Feel free to check the thread for more context.
To better understand how common experiences like Saulius’ are, you can fill this form to answer the following questions:
- How much pressure do you feel against publicly expressing views which do not conform to those of your manager or organisation?
- This is a multiple choice question with 5 options, no, mild, moderate, significant and extreme pressure. Details about the meaning of each of these are in the form.
- In rigour, only individuals have views, but you can think about those of your organisation as the view of the median person working there weighted by seniority (as proxied by e.g. annual salary).
- What is your name?
- What is your position?
- Who is your manager?
- What is your organisation?
- What is your experience?
All questions are optional, so you can remain anonymous. That being said, the more you share, the easier it will be to identify you. To minimise selection bias, I encourage you to answer at least the 1st question. You are also welcome to share your responses below as answers to this post.
Feel free to check the submitted responses. You can update your own by submitting the form again.
For reference, you do not need to read the rest of the post to answer the questions.
My thoughts on transparency
Here are my thoughts on transparency:
- Open truth-seeking and collaborative spirit are among the values at the heart of effective altruism, and openness, integrity and collaborative spirit are among the guiding principles of the Centre for Effective Altruism. I believe these values and principles are great heuristics to contribute to a better world, and that strong evidence is required to go against them.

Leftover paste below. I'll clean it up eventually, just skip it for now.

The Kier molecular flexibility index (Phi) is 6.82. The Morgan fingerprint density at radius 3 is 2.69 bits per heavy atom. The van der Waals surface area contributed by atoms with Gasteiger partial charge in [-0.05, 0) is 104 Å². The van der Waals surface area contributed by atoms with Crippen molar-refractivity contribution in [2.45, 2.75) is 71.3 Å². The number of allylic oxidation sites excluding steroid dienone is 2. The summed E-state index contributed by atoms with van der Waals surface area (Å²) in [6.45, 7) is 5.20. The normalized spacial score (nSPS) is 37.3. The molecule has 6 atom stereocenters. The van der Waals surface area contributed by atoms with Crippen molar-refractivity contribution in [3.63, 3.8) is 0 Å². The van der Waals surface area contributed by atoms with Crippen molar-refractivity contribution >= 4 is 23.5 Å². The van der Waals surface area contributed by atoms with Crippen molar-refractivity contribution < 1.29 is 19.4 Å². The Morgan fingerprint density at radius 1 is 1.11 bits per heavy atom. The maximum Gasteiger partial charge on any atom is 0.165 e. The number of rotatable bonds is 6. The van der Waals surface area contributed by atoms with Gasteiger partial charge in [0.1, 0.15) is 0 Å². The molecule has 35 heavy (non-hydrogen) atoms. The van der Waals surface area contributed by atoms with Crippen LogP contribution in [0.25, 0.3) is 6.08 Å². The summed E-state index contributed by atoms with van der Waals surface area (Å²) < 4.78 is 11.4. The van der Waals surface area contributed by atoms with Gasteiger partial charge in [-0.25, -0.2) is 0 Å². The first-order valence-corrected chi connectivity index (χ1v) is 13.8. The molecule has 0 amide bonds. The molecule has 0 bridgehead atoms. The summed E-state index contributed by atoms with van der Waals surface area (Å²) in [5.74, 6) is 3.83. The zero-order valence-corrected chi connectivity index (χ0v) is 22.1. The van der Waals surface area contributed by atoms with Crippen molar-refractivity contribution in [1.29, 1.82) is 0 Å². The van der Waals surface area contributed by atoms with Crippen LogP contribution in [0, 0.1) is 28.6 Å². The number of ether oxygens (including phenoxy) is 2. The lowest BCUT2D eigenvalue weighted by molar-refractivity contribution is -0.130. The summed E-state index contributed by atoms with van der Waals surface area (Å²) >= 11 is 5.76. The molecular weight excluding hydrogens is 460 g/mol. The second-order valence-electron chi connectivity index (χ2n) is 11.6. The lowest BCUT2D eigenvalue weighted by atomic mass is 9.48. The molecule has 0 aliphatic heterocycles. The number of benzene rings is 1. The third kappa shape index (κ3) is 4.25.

- I think pressure to withhold views that do not conform to those of one’s manager or organisation is mostly detrimental (although not always), as long as:
- I suppose it is worth discussing controversial topics like The Meat Eater Problem given the above are satisfied (relatedly).
- I would say people should be encouraged to share their views publicly and privately with funders, especially if they differ from those of one’s manager and organisation. In this case, the views will arguably be less known, and therefore update others more. Relatedly, I think:
- Donor engagement should not fall solely under the purview of senior management.
- Non-disparagement clauses in contracts should mostly apply in cases where it is clear that the person sharing the information is not being honest.
- One should mostly focus on the truthfulness of the information being shared rather than how it will influence the funding and reputation of one’s organisation.
- People will in expectation update towards the truth, and I expect this to be good.
- In particular, I trust funders’ ability to account for the potential biases of controversial information.